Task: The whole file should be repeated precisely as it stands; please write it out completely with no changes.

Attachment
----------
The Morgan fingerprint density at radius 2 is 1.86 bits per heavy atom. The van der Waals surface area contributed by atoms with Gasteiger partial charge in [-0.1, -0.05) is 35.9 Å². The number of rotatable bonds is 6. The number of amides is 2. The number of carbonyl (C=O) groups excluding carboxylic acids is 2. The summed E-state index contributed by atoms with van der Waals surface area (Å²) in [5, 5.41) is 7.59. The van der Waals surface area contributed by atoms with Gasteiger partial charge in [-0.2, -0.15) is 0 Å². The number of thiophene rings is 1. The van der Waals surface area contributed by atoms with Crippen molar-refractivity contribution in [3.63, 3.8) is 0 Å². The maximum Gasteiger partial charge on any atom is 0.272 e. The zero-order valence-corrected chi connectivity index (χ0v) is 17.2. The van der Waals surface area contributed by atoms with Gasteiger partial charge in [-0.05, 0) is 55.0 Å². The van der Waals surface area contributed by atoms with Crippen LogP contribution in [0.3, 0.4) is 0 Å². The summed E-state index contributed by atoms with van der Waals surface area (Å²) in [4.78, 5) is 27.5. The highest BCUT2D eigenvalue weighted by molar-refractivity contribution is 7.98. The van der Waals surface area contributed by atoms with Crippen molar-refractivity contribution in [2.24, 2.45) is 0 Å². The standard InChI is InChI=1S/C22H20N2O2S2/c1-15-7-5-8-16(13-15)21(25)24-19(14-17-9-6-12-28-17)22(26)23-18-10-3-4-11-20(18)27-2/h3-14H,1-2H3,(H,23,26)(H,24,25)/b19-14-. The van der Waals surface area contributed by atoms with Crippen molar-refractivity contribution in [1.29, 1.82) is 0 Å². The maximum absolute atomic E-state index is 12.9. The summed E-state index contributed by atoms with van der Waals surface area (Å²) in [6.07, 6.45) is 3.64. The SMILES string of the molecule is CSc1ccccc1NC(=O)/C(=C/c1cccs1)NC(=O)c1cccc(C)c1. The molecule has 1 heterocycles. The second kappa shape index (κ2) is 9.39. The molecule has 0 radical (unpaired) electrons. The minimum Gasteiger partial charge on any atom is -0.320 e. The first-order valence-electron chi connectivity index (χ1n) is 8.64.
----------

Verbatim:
The Morgan fingerprint density at radius 2 is 1.86 bits per heavy atom. The van der Waals surface area contributed by atoms with Gasteiger partial charge in [-0.1, -0.05) is 35.9 Å². The number of rotatable bonds is 6. The number of amides is 2. The number of carbonyl (C=O) groups excluding carboxylic acids is 2. The summed E-state index contributed by atoms with van der Waals surface area (Å²) in [5, 5.41) is 7.59. The van der Waals surface area contributed by atoms with Gasteiger partial charge in [-0.2, -0.15) is 0 Å². The number of thiophene rings is 1. The van der Waals surface area contributed by atoms with Crippen molar-refractivity contribution in [3.63, 3.8) is 0 Å². The maximum Gasteiger partial charge on any atom is 0.272 e. The zero-order valence-corrected chi connectivity index (χ0v) is 17.2. The van der Waals surface area contributed by atoms with Gasteiger partial charge in [-0.05, 0) is 55.0 Å². The van der Waals surface area contributed by atoms with Crippen LogP contribution in [0.3, 0.4) is 0 Å². The summed E-state index contributed by atoms with van der Waals surface area (Å²) in [4.78, 5) is 27.5. The highest BCUT2D eigenvalue weighted by molar-refractivity contribution is 7.98. The van der Waals surface area contributed by atoms with Crippen molar-refractivity contribution in [2.24, 2.45) is 0 Å². The standard InChI is InChI=1S/C22H20N2O2S2/c1-15-7-5-8-16(13-15)21(25)24-19(14-17-9-6-12-28-17)22(26)23-18-10-3-4-11-20(18)27-2/h3-14H,1-2H3,(H,23,26)(H,24,25)/b19-14-. The van der Waals surface area contributed by atoms with Crippen molar-refractivity contribution in [1.29, 1.82) is 0 Å². The maximum absolute atomic E-state index is 12.9. The summed E-state index contributed by atoms with van der Waals surface area (Å²) in [6.07, 6.45) is 3.64. The SMILES string of the molecule is CSc1ccccc1NC(=O)/C(=C/c1cccs1)NC(=O)c1cccc(C)c1. The molecule has 1 heterocycles. The second kappa shape index (κ2) is 9.39. The molecule has 0 radical (unpaired) electrons. The minimum Gasteiger partial charge on any atom is -0.320 e. The first-order valence-electron chi connectivity index (χ1n) is 8.64.